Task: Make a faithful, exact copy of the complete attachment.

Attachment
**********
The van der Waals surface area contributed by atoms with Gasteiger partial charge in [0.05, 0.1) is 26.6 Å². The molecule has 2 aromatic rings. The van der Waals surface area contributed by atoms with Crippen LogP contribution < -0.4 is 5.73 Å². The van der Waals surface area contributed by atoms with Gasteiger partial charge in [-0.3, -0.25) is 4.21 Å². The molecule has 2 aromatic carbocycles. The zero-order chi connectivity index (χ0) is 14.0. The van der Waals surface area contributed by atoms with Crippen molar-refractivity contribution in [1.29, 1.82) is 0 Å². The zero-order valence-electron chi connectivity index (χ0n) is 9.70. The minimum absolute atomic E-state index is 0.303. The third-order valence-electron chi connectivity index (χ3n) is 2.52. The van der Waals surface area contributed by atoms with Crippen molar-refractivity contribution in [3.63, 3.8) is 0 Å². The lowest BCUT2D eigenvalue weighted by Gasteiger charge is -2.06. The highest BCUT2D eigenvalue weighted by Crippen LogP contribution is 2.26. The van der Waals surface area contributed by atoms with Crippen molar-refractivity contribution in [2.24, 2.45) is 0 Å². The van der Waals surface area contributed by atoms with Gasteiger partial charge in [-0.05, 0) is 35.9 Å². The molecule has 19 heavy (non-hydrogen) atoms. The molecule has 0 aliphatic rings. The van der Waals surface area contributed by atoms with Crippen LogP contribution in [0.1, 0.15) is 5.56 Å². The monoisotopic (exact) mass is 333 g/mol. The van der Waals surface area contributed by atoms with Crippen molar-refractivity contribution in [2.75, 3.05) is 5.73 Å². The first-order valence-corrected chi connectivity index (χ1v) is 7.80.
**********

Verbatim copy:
The van der Waals surface area contributed by atoms with Gasteiger partial charge in [0.05, 0.1) is 26.6 Å². The molecule has 2 aromatic rings. The van der Waals surface area contributed by atoms with Crippen LogP contribution < -0.4 is 5.73 Å². The van der Waals surface area contributed by atoms with Gasteiger partial charge in [-0.3, -0.25) is 4.21 Å². The molecule has 2 aromatic carbocycles. The zero-order chi connectivity index (χ0) is 14.0. The van der Waals surface area contributed by atoms with Crippen molar-refractivity contribution in [1.29, 1.82) is 0 Å². The zero-order valence-electron chi connectivity index (χ0n) is 9.70. The minimum absolute atomic E-state index is 0.303. The third-order valence-electron chi connectivity index (χ3n) is 2.52. The van der Waals surface area contributed by atoms with Crippen molar-refractivity contribution in [3.63, 3.8) is 0 Å². The lowest BCUT2D eigenvalue weighted by Gasteiger charge is -2.06. The highest BCUT2D eigenvalue weighted by Crippen LogP contribution is 2.26. The van der Waals surface area contributed by atoms with Crippen molar-refractivity contribution in [2.24, 2.45) is 0 Å². The van der Waals surface area contributed by atoms with Gasteiger partial charge in [-0.05, 0) is 35.9 Å². The molecule has 19 heavy (non-hydrogen) atoms. The molecule has 0 aliphatic rings. The van der Waals surface area contributed by atoms with Crippen LogP contribution in [0.1, 0.15) is 5.56 Å². The monoisotopic (exact) mass is 333 g/mol. The van der Waals surface area contributed by atoms with Crippen molar-refractivity contribution in [2.75, 3.05) is 5.73 Å². The first-order valence-corrected chi connectivity index (χ1v) is 7.80.